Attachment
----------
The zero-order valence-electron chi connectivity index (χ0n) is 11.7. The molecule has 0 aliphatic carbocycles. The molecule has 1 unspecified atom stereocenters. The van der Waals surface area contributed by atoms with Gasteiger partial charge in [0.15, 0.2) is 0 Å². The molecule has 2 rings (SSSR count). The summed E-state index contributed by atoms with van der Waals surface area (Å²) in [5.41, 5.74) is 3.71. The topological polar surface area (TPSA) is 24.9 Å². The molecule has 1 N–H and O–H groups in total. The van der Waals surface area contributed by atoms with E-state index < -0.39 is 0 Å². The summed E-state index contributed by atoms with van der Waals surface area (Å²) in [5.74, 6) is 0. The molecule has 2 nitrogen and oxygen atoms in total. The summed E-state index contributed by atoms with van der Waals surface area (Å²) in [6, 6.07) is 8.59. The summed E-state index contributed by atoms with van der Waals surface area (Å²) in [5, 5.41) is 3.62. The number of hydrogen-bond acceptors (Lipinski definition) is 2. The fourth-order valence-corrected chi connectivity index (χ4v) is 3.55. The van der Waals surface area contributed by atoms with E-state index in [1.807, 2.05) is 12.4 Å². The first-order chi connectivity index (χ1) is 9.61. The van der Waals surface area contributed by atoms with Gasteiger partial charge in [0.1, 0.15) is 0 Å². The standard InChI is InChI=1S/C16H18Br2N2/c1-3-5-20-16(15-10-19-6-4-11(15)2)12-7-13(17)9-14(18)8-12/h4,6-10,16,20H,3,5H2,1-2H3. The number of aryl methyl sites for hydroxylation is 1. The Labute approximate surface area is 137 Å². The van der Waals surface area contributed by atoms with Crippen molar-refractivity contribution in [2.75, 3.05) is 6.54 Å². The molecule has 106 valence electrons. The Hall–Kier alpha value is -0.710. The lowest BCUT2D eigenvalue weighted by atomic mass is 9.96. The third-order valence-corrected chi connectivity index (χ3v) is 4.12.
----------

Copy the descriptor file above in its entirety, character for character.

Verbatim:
The zero-order valence-electron chi connectivity index (χ0n) is 11.7. The molecule has 0 aliphatic carbocycles. The molecule has 1 unspecified atom stereocenters. The van der Waals surface area contributed by atoms with Gasteiger partial charge in [0.15, 0.2) is 0 Å². The molecule has 2 rings (SSSR count). The summed E-state index contributed by atoms with van der Waals surface area (Å²) in [5.41, 5.74) is 3.71. The topological polar surface area (TPSA) is 24.9 Å². The molecule has 1 N–H and O–H groups in total. The van der Waals surface area contributed by atoms with E-state index < -0.39 is 0 Å². The summed E-state index contributed by atoms with van der Waals surface area (Å²) in [5.74, 6) is 0. The molecule has 2 nitrogen and oxygen atoms in total. The summed E-state index contributed by atoms with van der Waals surface area (Å²) in [6, 6.07) is 8.59. The summed E-state index contributed by atoms with van der Waals surface area (Å²) in [5, 5.41) is 3.62. The number of hydrogen-bond acceptors (Lipinski definition) is 2. The fourth-order valence-corrected chi connectivity index (χ4v) is 3.55. The van der Waals surface area contributed by atoms with E-state index in [1.807, 2.05) is 12.4 Å². The first-order chi connectivity index (χ1) is 9.61. The van der Waals surface area contributed by atoms with Gasteiger partial charge in [0.1, 0.15) is 0 Å². The standard InChI is InChI=1S/C16H18Br2N2/c1-3-5-20-16(15-10-19-6-4-11(15)2)12-7-13(17)9-14(18)8-12/h4,6-10,16,20H,3,5H2,1-2H3. The number of aryl methyl sites for hydroxylation is 1. The Labute approximate surface area is 137 Å². The van der Waals surface area contributed by atoms with Crippen molar-refractivity contribution in [2.75, 3.05) is 6.54 Å². The molecule has 106 valence electrons. The Hall–Kier alpha value is -0.710. The lowest BCUT2D eigenvalue weighted by atomic mass is 9.96. The third-order valence-corrected chi connectivity index (χ3v) is 4.12.